Nrama: Although you have a long list of shows you’ve directed, in the past dozen years or so you’ve really excelled as a writer – both in film and comics. Part of that is writing other people’s material, such as in comics with Amazing Spider-Man but also with several recent film projects.
You’ve also become an able screenwriter for adapting works, and you’re working on scripts for Forbidden Planet and Lensman. First the latter – you’ve said Lensman’s been one of your dream projects, but not many people in this modern day know about it. I didn’t find out about it until I saw the anime and then ventured into the books. What’s the draw for you on Lensman?
JMS: I love the scale of the thing, and the degree to which it became a template for so much SF that followed it, everything from Star Trek to Star Wars and the like. I like the journey of Kim Kinnison toward something greater, toward the creation of humanity 2.0. As it happens, I recently got my next batch of notes from Ron Howard et al, so I'm deep into the next draft, which is going very well. Universal is also very excited about it, feeling this could be a multi-film franchise.
Nrama: Forbidden Planet – that’s got to be a foreboding project to sign up for. What’s your mindset in taking a new take on such a revered movie?
JMS: For me, it was one of the seminal films I saw as a kid (bringing us back to “the food we ate as children”). It scared the bejeezus out of me, while at the same time presenting a world that seemed truly alien and advanced. The idea of what could be done with current tech in that universe is very exciting. The story is one that will be fun for both long-time fans and those new to the film. I had to dump the first screenplay after it leaked onto the internet -- WB and I want to make sure the film doesn't lose its more surprising aspects two years and more before it might come out -- but the good news is that what's on the page now is even better, and the draft went in shortly before the Christmas hiatus.
I wanted to approach it as a fan, but also to see where it could be updated and made relevant. Bear in mind that when the film was first made, it wasn't intended to be camp. It only became that with the passage of time. It was intended to be cutting edge. So if you're going to make a new version of it, then you have to approach it with that mindset. If we made something campy, it'd be a total betrayal of the original film-makers' intent.
I'm also adapting [a video game called] Shattered Union [for film] for the Bruckheimer company, and there are a couple of other deals currently being offered, so there's more cool stuff coming down the road.
Which, in sum, is why I tell people that I have the best job in the world. I get to play in these amazing universes every day. I get to tell stories. I actually get paid to do what I'd have to for free otherwise, because I love what I do and can't imagine myself doing anything else.
And here's the miracle: I grew up thinking, wouldn't it be great to write Superman someday? Woudln't it be great to create my own show, or work on Lensman, or Forbidden Planet? Those were very literally the goals I set for myself, the dreams that I thought I didn't have a chance in hell of ever actually achieving. But it's happened. All of the items on the list, my only list, have been hit. I mean, how improbable is that? How unlikely is it that a kid from Jersey would even be in the same room with some of these people and opportunities?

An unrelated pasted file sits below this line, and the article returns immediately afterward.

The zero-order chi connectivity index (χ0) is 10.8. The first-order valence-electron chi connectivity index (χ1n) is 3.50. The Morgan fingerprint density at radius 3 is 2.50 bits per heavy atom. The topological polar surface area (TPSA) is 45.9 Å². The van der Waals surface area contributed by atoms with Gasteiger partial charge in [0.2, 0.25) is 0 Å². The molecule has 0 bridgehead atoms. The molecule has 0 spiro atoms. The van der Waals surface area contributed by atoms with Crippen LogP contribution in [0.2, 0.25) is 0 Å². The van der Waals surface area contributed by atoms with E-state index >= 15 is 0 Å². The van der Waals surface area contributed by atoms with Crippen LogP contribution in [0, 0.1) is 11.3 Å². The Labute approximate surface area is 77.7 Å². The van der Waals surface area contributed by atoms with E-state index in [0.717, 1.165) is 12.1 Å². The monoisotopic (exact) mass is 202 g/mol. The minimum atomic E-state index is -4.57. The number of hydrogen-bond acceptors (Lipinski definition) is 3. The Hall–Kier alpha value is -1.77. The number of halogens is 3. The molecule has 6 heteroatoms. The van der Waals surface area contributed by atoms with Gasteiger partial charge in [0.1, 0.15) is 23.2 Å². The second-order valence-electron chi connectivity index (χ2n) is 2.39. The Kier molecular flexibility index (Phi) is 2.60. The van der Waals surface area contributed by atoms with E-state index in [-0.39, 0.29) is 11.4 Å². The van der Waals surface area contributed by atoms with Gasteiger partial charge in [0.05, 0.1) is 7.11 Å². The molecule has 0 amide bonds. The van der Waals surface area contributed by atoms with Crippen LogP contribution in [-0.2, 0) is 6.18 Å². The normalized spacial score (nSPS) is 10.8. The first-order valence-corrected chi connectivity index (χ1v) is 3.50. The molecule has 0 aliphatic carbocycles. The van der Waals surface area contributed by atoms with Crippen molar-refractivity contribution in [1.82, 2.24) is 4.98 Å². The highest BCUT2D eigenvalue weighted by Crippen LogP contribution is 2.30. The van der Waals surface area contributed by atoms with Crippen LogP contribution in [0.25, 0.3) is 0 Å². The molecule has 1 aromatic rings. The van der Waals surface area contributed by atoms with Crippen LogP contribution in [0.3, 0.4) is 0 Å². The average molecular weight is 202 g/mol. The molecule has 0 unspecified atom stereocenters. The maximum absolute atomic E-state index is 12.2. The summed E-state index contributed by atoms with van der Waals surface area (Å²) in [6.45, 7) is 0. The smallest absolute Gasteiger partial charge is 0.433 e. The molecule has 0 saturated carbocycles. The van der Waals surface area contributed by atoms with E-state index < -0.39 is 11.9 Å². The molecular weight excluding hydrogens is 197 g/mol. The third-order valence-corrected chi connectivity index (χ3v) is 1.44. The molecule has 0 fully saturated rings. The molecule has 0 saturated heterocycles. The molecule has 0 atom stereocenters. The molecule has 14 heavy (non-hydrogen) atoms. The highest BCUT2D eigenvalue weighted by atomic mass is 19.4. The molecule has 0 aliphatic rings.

At conventions and elsewhere, I've always said that if there's anything at all to be learned from me -- and I'm not entirely sure there is, but let's make that assumption now just for the hell of it -- it's that if you hold onto your dreams, if you follow your passions, it doesn't matter where you come from, or what school you went to, or how old you are, you can do it. It's possible. That's the lesson. Not that you will, but that it's possible. Which is all most of us ever really need to know, to strive for what we want, what we believe in.
Example: a friend of mine from college spent 25 years of her life working in a cubicle for a faceless master on a distant mountaintop. There was very little of her in the work, and she called one day to say what am I doing it for? I've never done anything I wanted to do and it's too late now. Nonsense, I told her. What do you want to do, what are you passionate about? She didn't know. I asked what she likes doing. I like my cat, all pets, she said, and I like taking photos, but I'm not a pro.
"So combine what you enjoy. Start taking pictures of pets. For free to start, then for money. Point is, follow what gives you joy."
She did. And now she works three days for the faceless master, and two days a week doing what she enjoys, and making a living at it. Within the next year, if she keeps it up, she'll be working full time at what she loves.
Follow your passion. The rest will attend to itself.
If I can do it, anybody can do it.
And it's your turn.
So go for it. It's never too late to become what you always wanted to be in the first place.
Chris Arrant is a freelance writer that's written about comics for Newsarama, Publishers Weekly, CBR, TOKYOPOP and Marvel Comics. For more, visit his website at www.chrisarrant.com.